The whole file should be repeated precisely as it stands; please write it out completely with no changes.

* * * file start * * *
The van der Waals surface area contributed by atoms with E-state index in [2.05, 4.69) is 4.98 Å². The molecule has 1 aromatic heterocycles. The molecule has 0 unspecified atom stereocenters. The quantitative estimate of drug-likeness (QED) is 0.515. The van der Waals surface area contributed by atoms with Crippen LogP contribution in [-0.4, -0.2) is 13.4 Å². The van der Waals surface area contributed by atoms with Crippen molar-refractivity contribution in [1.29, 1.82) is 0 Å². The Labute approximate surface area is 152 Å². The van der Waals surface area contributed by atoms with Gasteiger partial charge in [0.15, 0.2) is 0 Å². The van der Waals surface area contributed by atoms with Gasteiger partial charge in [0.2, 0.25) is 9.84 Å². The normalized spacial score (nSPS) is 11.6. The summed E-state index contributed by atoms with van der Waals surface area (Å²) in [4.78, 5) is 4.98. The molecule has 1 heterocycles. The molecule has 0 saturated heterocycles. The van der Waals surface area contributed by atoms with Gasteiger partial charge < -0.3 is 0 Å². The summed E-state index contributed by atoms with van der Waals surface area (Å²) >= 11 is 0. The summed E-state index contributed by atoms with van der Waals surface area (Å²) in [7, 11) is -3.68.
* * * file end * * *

The van der Waals surface area contributed by atoms with E-state index in [2.05, 4.69) is 4.98 Å². The molecule has 1 aromatic heterocycles. The molecule has 0 unspecified atom stereocenters. The quantitative estimate of drug-likeness (QED) is 0.515. The van der Waals surface area contributed by atoms with Crippen LogP contribution in [-0.4, -0.2) is 13.4 Å². The van der Waals surface area contributed by atoms with Crippen molar-refractivity contribution in [1.29, 1.82) is 0 Å². The Labute approximate surface area is 152 Å². The van der Waals surface area contributed by atoms with Gasteiger partial charge in [0.15, 0.2) is 0 Å². The van der Waals surface area contributed by atoms with Gasteiger partial charge in [0.2, 0.25) is 9.84 Å². The normalized spacial score (nSPS) is 11.6. The summed E-state index contributed by atoms with van der Waals surface area (Å²) in [4.78, 5) is 4.98. The molecule has 1 heterocycles. The molecule has 0 saturated heterocycles. The van der Waals surface area contributed by atoms with Gasteiger partial charge < -0.3 is 0 Å². The summed E-state index contributed by atoms with van der Waals surface area (Å²) >= 11 is 0. The summed E-state index contributed by atoms with van der Waals surface area (Å²) in [7, 11) is -3.68.